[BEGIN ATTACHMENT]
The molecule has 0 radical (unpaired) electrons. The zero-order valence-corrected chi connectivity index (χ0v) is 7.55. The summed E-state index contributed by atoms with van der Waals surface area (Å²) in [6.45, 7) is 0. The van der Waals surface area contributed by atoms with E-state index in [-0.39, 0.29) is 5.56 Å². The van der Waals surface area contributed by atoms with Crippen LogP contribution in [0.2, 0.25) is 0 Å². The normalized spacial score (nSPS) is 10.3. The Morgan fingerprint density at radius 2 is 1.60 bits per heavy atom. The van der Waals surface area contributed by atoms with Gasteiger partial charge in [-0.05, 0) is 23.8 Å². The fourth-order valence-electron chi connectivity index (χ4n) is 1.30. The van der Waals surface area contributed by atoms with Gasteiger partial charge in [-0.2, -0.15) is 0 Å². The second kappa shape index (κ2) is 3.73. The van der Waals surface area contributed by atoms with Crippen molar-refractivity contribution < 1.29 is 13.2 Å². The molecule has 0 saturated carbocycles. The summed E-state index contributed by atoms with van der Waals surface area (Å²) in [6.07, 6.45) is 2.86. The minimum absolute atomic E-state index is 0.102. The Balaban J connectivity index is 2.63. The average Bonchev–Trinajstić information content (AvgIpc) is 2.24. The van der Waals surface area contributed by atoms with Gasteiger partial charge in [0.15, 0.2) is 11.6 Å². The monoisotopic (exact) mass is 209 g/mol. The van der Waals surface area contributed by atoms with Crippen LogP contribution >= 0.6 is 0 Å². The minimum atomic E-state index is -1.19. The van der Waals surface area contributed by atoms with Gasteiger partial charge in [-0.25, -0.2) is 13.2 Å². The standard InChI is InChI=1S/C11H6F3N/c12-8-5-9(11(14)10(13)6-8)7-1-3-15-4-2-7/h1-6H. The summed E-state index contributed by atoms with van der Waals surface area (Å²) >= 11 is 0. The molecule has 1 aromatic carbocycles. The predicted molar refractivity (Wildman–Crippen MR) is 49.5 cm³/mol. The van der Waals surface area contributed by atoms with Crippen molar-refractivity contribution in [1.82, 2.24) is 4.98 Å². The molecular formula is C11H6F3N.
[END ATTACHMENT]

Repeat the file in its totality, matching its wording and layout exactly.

The molecule has 0 radical (unpaired) electrons. The zero-order valence-corrected chi connectivity index (χ0v) is 7.55. The summed E-state index contributed by atoms with van der Waals surface area (Å²) in [6.45, 7) is 0. The van der Waals surface area contributed by atoms with E-state index in [-0.39, 0.29) is 5.56 Å². The van der Waals surface area contributed by atoms with Crippen LogP contribution in [0.2, 0.25) is 0 Å². The normalized spacial score (nSPS) is 10.3. The Morgan fingerprint density at radius 2 is 1.60 bits per heavy atom. The van der Waals surface area contributed by atoms with Gasteiger partial charge in [-0.05, 0) is 23.8 Å². The fourth-order valence-electron chi connectivity index (χ4n) is 1.30. The van der Waals surface area contributed by atoms with Gasteiger partial charge in [-0.2, -0.15) is 0 Å². The second kappa shape index (κ2) is 3.73. The van der Waals surface area contributed by atoms with Crippen molar-refractivity contribution < 1.29 is 13.2 Å². The molecule has 0 saturated carbocycles. The summed E-state index contributed by atoms with van der Waals surface area (Å²) in [6.07, 6.45) is 2.86. The minimum absolute atomic E-state index is 0.102. The Balaban J connectivity index is 2.63. The average Bonchev–Trinajstić information content (AvgIpc) is 2.24. The van der Waals surface area contributed by atoms with Gasteiger partial charge in [0.15, 0.2) is 11.6 Å². The monoisotopic (exact) mass is 209 g/mol. The van der Waals surface area contributed by atoms with Crippen LogP contribution >= 0.6 is 0 Å². The minimum atomic E-state index is -1.19. The van der Waals surface area contributed by atoms with Gasteiger partial charge in [-0.25, -0.2) is 13.2 Å². The standard InChI is InChI=1S/C11H6F3N/c12-8-5-9(11(14)10(13)6-8)7-1-3-15-4-2-7/h1-6H. The summed E-state index contributed by atoms with van der Waals surface area (Å²) >= 11 is 0. The molecule has 1 aromatic carbocycles. The predicted molar refractivity (Wildman–Crippen MR) is 49.5 cm³/mol. The van der Waals surface area contributed by atoms with Crippen molar-refractivity contribution in [1.82, 2.24) is 4.98 Å². The molecular formula is C11H6F3N.